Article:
Wireless and Arduino have had a rough past. Open source hardware and the highly regulated wireless industry aren't the best bedfellows. Certifying a wireless product has historically been risky, so although your Arduino is made by the friendly local electronics supply company that knows open source and understands the needs of the hobbyist, your wireless wasn't, meaning there was no one responsible for making sure the wireless experience worked for the hobbyists the way the rest of the Arduino experience does. We thought: in a world with wireless everywhere, why should hobbyists get a second class wireless experience?
Traditionally you would "add wireless" to your Arduino by buying a pre-manufactured radio module - a circuit board that is made by people that know wireless (but don't know hobbyists), and you just stack it onto your Arduino with a shield.
[Arduino Uno, with the Sparkfun Xbee Shield and an Xbee Pro radio module. Image credit: Sparkfun Electronics. Image used for commercial purposes with permission, images are licensed CC BY-NC-SA 3.0.]
Stacking wireless on top of your Arduino works, but there's some downsides; in this case you're paying three people to manufacture the boards. Arduino makes the Uno, Sparkfun makes the Xbee Shield, and Digi makes the XBee radio. Manufacturing 3 boards costs more money, everyone has to make a profit off of each one, and more boards means more connectors that cost money (connectors add up).
Using that configuration, you can get a wireless Arduino node with 100m range for $78 ($30 Arduino Uno, $25 Xbee shield, $23 Xbee). You can get more range with the Pro Xbee shown above, but then you're at nearly $100 per node (just over with tax). The Arduino Fio is a cheaper option, as it's an Arduino with the Xbee socket right on it. Depending on whether you choose the original Arduino Fio or the newer Sparkfun Fio v3 shown below, you're going to spend either $48 or $58 for a system with 100m range, and another $20 if you want a long range version.
[Sparkfun Fio v3. Image credit: Sparkfun Electronics. Image used for commercial purposes with permission, images are licensed CC BY-NC-SA 3.0.]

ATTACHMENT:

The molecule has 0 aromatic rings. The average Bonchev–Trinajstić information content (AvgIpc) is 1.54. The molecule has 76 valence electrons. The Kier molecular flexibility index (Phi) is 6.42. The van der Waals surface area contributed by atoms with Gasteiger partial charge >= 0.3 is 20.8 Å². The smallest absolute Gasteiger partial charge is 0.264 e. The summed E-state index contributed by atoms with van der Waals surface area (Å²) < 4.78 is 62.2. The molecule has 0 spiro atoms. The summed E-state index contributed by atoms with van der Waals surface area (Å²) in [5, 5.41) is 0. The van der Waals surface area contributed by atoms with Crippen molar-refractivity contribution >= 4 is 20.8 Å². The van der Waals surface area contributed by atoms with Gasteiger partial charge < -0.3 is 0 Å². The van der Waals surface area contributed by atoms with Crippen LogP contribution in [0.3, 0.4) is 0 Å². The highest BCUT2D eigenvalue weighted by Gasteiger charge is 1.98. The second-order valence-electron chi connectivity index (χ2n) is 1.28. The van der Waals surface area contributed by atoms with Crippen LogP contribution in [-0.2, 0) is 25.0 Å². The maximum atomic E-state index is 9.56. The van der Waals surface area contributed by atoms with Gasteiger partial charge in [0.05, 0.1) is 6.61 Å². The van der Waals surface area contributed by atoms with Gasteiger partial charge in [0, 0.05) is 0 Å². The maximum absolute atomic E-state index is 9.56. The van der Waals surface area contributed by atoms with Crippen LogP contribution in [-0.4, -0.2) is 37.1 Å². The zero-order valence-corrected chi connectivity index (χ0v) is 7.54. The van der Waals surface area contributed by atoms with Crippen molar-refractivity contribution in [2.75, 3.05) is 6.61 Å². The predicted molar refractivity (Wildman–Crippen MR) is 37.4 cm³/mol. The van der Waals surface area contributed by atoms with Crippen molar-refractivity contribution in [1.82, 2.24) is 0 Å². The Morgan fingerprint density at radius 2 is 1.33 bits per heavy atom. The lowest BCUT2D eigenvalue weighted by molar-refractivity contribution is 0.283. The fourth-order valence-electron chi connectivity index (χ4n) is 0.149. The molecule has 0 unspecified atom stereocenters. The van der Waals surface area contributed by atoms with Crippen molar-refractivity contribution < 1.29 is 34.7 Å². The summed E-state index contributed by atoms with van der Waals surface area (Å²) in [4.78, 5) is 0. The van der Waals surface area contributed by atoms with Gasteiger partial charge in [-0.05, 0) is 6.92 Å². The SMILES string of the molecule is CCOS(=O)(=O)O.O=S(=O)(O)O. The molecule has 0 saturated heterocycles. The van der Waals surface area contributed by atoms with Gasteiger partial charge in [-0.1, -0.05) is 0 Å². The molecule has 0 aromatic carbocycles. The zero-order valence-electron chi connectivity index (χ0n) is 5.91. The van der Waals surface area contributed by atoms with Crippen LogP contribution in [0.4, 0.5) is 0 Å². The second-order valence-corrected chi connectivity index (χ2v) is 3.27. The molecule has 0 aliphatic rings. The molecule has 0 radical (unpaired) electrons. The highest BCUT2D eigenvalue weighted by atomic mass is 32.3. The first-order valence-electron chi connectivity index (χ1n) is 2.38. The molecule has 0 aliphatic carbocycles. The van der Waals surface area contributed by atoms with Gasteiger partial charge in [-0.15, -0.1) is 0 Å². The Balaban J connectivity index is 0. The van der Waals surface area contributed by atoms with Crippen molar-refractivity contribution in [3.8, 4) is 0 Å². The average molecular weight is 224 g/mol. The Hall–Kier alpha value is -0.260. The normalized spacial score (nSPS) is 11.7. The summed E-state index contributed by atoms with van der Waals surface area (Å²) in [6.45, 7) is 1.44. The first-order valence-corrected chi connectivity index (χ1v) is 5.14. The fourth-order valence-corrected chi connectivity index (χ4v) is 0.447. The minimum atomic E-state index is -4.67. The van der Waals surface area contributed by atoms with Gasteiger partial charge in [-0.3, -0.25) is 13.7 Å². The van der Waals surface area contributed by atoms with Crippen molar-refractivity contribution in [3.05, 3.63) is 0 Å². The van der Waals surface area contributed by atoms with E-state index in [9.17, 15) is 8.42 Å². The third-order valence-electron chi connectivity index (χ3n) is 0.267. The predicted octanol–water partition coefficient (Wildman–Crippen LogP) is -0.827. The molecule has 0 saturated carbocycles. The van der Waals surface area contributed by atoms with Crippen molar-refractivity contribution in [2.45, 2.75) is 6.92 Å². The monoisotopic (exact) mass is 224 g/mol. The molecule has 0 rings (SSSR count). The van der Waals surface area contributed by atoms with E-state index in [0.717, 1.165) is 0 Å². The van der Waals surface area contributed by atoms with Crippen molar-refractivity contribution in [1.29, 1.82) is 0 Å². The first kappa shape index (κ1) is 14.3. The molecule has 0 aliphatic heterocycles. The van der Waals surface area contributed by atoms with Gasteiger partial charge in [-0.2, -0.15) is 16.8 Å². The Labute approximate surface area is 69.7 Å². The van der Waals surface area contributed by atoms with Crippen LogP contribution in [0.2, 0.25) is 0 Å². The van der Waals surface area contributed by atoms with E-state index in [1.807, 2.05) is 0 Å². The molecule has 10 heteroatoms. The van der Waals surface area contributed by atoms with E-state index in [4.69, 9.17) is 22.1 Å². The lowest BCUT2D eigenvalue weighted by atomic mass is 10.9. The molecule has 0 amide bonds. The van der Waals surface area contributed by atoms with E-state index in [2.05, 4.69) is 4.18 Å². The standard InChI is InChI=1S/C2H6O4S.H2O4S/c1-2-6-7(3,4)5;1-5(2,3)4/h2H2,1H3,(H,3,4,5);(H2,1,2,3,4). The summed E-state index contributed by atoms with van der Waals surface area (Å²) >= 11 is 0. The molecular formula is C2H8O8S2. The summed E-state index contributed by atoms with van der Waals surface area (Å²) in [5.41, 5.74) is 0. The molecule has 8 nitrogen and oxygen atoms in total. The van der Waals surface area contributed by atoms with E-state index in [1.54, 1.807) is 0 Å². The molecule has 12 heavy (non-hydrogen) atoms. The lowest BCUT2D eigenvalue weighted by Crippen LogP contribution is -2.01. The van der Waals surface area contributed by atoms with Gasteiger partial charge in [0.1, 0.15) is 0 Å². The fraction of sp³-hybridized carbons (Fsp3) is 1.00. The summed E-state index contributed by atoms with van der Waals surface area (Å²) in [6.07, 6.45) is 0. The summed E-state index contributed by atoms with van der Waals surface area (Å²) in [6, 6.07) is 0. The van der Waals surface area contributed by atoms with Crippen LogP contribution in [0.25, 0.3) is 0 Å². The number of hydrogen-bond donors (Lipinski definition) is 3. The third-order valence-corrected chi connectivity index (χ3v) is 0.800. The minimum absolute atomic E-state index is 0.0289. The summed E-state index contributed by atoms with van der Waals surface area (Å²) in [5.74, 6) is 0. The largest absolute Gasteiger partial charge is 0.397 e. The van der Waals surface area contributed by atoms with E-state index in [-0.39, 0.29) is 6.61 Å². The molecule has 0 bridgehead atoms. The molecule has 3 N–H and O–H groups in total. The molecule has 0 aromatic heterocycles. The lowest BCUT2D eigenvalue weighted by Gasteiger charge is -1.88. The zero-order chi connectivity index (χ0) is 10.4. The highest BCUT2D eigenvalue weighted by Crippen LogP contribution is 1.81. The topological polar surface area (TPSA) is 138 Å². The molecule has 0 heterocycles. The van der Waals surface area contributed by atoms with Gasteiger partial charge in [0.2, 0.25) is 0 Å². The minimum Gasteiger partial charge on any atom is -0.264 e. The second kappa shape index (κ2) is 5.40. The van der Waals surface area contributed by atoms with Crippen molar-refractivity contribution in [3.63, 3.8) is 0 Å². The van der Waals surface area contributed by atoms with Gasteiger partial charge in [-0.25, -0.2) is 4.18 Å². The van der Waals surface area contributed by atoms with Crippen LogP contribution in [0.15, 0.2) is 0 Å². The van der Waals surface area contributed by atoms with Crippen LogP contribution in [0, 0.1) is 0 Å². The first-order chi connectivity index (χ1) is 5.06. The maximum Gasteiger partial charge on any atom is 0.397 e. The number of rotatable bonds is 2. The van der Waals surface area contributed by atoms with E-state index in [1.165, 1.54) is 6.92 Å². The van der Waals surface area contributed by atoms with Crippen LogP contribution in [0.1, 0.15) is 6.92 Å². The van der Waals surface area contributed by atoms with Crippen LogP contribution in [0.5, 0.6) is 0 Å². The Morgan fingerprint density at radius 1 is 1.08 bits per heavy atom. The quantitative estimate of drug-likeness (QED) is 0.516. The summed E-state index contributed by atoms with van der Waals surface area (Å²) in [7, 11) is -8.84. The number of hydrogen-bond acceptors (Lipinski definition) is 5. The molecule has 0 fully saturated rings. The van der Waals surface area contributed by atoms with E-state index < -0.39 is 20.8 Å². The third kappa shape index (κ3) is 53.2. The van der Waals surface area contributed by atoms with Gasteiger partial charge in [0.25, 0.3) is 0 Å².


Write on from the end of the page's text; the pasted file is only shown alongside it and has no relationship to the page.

And with Sparkfun making the Arduino, and Digi making the Radio... who makes the software? Who is making sure everything works together and meets your needs?
[Shown: *Pre-Production Photo Flutter Pro.]
Flutter takes the functionality of all of the options above, shoves it into one board, and then loads it with extra features like super secure encryption, a fully open source design, and software made for doing what you want to do, whether you're a hobbyist, engineer, or a professional. Starting at just $36.
So Flutter is around half the price of those other options, which can be a big deal. You might not make yourself some wireless turn signals for your bike (like we did in our video) if it costs $180 in parts. But for $75? That might be a worthwhile weekend project. At either price, you're learning a lot, but with lower cost boards you can apply that knowledge in more projects. You can get 5 Flutter Basic boards for the cost of two wireless units using the old stuff! In fact, the Flutter Basic is is only a few dollars more than an Arduino Uno, only with way more processing power and built in wireless.
The goal of Arduino has always been to make it easy to build projects, robots, whatever, and learn a lot along the way, but there's a lot of things that Arduino would make easy to do if only you had wireless. If you can easily put an Arduino somewhere on your property or in your house and have it send any data to another Arduino even 1000m away, you can build way more things than you could have without wireless. You might want a temperature sensor in your wine cellar to warn you when it gets too warm, but it may not be worth it to you unless you can put the warning light somewhere you'll see it, like in the kitchen. You may be able to buy something like that, but Arduino guarantees it will do what you need, not what the manufacturer thought you needed. And since Flutter doesn't need the internet to work, your wine cellar light will always work, as long as it's got power and enough signal to get from A to B.
Flutter is designed from the ground up to make it easy for you to build what you want. And you don't have to stack three different circuit boards and pay an arm and a leg to make it all work. We're also the only company making wireless products from the ground up whose goal is to meet the needs of the hobbyists, so you know that at every level, from the hardware to the software, you'll get what you need to build more of what you want to build.